Bubba didn’t do that. But he did weld an unbelievable amount of metal onto the frame. Normally, one spool of wire — weighing eighty pounds — is enough to weld three or four derby cars, but Bubba welded no less than four spools onto the frame of his Imperial. “That car has run six derbies already!” he says with a thunderous laugh. “Run what you brung, man. People at those derbies don’t give a fuck.”
For this derby, the last of the year, organizers have packaged it with a second event, something called an Enduro race. According to Sonny Nabors, the chief steward at the Altamont, 63 cars will be lined up nose-to-rear on a quarter-mile oval that has been soaked in soap, water, and smashed pumpkins. Nabors, a convivial man with a golden mustache that curls up at the ends, says that the Enduro is designed to give fans what they really want: crashes, and lots of them. Every car will wipe out at least once on the slick track, he promises. And unless the drivers are in serious peril, the race will not be stopped. They’ll have to sit in their cars while the remaining drivers navigate the wreckage.
The Altamont Raceway holds seven thousand spectators. The crowd tonight, as at most derbies in California, is made up largely of families, men and women of all ages with small children perched on their shoulders. This event is another sell-out — when the gates open, the line of people waiting to get inside extends hundreds of feet into the dirt parking lot — and Nabors is not surprised. “These derbies are getting more and more popular every year,” he says, gazing across the oval as the fans file in. “Look at those stands. Boy, we’re gonna be packed tonight!”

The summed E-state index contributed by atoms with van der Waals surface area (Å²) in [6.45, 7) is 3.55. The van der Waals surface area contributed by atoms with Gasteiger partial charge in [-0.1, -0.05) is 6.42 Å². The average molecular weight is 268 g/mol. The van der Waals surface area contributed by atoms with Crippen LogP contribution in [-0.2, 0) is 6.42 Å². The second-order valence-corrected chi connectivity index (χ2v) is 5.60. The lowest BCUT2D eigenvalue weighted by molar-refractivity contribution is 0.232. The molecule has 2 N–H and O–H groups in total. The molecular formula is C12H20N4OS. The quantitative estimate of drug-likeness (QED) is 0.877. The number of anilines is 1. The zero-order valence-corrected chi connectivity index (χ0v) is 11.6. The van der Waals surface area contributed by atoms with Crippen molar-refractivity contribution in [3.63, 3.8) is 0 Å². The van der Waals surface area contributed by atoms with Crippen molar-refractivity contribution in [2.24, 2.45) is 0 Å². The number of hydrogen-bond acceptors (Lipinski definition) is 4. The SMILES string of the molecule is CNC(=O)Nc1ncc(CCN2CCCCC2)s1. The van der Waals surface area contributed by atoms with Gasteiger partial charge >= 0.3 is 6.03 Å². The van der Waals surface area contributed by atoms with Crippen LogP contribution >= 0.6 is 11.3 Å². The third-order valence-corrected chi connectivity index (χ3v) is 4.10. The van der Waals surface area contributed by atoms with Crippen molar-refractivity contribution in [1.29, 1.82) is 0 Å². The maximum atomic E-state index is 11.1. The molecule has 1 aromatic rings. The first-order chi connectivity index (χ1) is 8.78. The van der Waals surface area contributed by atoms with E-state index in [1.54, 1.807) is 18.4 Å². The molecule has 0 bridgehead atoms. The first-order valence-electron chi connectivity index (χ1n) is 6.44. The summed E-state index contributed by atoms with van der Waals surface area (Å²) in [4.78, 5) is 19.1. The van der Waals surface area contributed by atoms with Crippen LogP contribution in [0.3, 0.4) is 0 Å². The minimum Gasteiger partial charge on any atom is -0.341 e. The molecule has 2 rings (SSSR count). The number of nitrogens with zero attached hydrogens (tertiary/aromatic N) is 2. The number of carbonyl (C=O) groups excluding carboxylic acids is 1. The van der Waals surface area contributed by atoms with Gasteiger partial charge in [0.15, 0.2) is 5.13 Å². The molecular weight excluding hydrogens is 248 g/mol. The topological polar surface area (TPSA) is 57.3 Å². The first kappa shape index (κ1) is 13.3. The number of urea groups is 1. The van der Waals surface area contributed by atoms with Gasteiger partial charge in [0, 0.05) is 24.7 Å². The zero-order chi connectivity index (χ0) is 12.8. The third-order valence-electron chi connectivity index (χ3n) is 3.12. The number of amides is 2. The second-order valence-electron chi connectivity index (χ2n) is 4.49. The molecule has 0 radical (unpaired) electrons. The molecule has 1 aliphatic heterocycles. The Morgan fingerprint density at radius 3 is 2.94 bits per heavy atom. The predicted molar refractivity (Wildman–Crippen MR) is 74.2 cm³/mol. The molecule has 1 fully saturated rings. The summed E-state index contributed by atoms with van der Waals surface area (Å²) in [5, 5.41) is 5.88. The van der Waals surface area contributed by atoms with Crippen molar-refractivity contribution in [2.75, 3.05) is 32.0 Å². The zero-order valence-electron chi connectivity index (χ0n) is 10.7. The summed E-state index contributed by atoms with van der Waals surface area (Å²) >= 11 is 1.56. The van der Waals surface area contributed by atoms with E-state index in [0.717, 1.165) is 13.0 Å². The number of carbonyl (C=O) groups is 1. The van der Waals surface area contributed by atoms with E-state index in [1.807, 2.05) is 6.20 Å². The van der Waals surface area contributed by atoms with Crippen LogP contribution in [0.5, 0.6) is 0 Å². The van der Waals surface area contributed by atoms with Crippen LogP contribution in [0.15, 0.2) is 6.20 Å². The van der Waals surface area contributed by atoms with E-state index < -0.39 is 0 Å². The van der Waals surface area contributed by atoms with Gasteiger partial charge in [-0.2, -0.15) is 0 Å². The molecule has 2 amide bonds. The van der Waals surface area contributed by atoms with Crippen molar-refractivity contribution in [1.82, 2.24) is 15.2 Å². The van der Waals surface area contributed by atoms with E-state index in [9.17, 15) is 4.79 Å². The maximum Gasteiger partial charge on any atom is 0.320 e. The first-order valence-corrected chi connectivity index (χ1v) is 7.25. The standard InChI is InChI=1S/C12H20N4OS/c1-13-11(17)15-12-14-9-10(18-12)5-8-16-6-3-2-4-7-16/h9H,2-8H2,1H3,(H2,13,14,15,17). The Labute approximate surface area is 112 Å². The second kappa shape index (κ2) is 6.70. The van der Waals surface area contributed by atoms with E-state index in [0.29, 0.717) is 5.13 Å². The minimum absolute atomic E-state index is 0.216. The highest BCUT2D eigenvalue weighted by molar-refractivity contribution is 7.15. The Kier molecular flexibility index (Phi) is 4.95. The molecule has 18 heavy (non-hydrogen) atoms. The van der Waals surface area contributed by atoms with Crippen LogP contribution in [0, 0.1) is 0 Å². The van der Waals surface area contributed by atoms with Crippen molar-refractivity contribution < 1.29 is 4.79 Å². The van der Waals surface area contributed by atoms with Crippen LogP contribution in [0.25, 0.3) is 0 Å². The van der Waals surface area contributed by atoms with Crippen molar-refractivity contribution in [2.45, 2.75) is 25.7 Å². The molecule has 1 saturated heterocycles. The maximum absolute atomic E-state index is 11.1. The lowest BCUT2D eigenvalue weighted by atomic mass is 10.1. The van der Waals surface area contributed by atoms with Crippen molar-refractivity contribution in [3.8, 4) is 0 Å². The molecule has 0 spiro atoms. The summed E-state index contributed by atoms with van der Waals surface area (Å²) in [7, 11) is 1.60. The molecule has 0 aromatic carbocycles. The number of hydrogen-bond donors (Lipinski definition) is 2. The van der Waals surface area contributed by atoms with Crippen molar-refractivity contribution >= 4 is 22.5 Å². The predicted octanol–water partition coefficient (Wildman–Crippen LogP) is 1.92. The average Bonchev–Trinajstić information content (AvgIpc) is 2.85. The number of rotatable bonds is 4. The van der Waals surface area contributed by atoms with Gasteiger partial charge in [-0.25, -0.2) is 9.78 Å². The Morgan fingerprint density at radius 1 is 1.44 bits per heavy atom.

Back in the pits, it’s time for K.O. to unwind. He pours a can of beer into an empty yogurt container (drinking is not allowed, so the crew must camouflage their booze) and talks strategy. “If I can just hide in a corner while everyone else beats the shit out of each other, I’ve got a good chance,” he says. “But, hell, that’s what I say now. When the derby starts, you can forget strategy. One guy hits you, and all you want to do is hit him back.”
As the Enduro begins, the Holt Crew waits in the pits, drinking and eating huge steaks grilled over a barbecue. Brandon and Missy move off toward Bubba’s hitch, where they make out away from the group. Brian eats a slab of meat with his hands. K.O. drains the dregs of another beer from his yogurt cup. The scene repeats itself for an hour and a half as the sun sets. Then the PA announces the end of the Enduro. The crew members move toward their cars.